Data from: Identification of intraductal carcinoma of the prostate on tissue specimens using Raman micro-spectroscopy: A diagnostic accuracy case-control study with multicohort validation
Grosset, Andrée-Anne et al. (2020), Data from: Identification of intraductal carcinoma of the prostate on tissue specimens using Raman micro-spectroscopy: A diagnostic accuracy case-control study with multicohort validation, Dryad, Dataset, https://doi.org/10.5061/dryad.cjsxksn3p
Prostate cancer (PC) is the most frequently diagnosed cancer in North American men. Pathologists are in critical need of accurate biomarkers to characterize PC, particularly to confirm the presence of intraductal carcinoma of the prostate (IDC-P), an aggressive histopathological variant for which therapeutic options are now available. Our aim was to identify IDC-P with Raman micro-spectroscopy and machine learning technology following a protocol suitable for routine clinical histopathology laboratories.
Methods and findings
We used Raman micro-spectroscopy to differentiate IDC-P from PC, as well as PC and IDC-P from benign tissue on formalin-fixed paraffin-embedded first-line radical prostatectomy specimens (embedded in tissue microarrays, TMAs) from 483 patients treated in three Canadian institutions between 1993 and 2013. The main measures were the presence or absence of IDC-P and of PC, regardless of the clinical outcomes. Most of the 483 patients were pT2 stage (44–69%), and pT3a (22–49%) was more frequent than pT3b (9–12%). After approval of the construction of the TMAs by local ethics review board, the diagnostic accuracy study was approved by the Centre hospitalier de l’Université de Montréal (CHUM) ethics review board. Briefly, two consecutive sections of each TMA block were cut. The first section was transferred onto a glass slide to perform immunohistochemistry with H&E counterstaining for cell identification. The second section was placed on an aluminum slide, dewaxed, and then used to acquire an average of 7 Raman spectra per specimen (between 4 and 24 Raman spectra, 4 acquisitions / TMA core). Raman spectra of each cell type were then analyzed to retrieve tissue-specific molecular information and to generate classification models using machine learning technology. Models were trained and cross-validated using data from one institution. Accuracy, sensitivity and specificity were respectively of 87 ± 5%, 86 ± 6% and 89 ± 8% to differentiate PC from benign tissue, and of 95 ± 2%, 96 ± 4% and 94 ± 2% respectively to differentiate IDC-P from PC. The trained models were then tested on data from two independent institutions, reaching accuracies, sensitivities and specificities of 84 and 86%, 84 and 87%, and 81 and 82%, respectively to diagnose PC, and of 85 and 91%, 85 and 88%, and 86 and 93% respectively for the identification of IDC-P. IDC-P could further be differentiated from high-grade prostatic intraepithelial neoplasia (HGPIN), a pre-malignant intraductal proliferation which can be mistaken as IDC-P, with accuracies, sensitivities and specificities >95% in both training and testing cohorts. As we used stringent criteria to diagnose IDC-P, the main limitation of our study is the exclusion of borderline, difficult to classify lesions from our datasets.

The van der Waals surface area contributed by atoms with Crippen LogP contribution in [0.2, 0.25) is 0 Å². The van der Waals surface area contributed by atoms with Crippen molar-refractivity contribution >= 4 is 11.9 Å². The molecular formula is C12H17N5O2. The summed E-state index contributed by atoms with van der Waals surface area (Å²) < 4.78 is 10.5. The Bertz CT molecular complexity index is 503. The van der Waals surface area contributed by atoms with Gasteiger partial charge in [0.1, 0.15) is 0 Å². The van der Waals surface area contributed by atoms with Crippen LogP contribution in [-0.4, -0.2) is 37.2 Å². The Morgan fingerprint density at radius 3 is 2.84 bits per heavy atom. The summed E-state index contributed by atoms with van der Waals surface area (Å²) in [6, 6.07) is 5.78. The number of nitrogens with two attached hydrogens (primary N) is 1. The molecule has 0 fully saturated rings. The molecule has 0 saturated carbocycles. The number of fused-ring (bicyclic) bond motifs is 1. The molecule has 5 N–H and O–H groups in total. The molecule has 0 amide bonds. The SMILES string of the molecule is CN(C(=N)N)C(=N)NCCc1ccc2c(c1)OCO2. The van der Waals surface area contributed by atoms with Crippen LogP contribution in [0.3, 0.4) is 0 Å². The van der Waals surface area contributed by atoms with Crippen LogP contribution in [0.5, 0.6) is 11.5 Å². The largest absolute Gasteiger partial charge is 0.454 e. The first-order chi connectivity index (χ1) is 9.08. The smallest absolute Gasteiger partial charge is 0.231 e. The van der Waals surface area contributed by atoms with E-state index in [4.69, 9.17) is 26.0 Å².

In this study, we developed classification models for the analysis of Raman micro-spectroscopy data to differentiate IDC-P, PC and benign tissue, including HGPIN. Raman micro-spectroscopy could be a next-generation histopathological technique used to
Please refer to the Readme.txt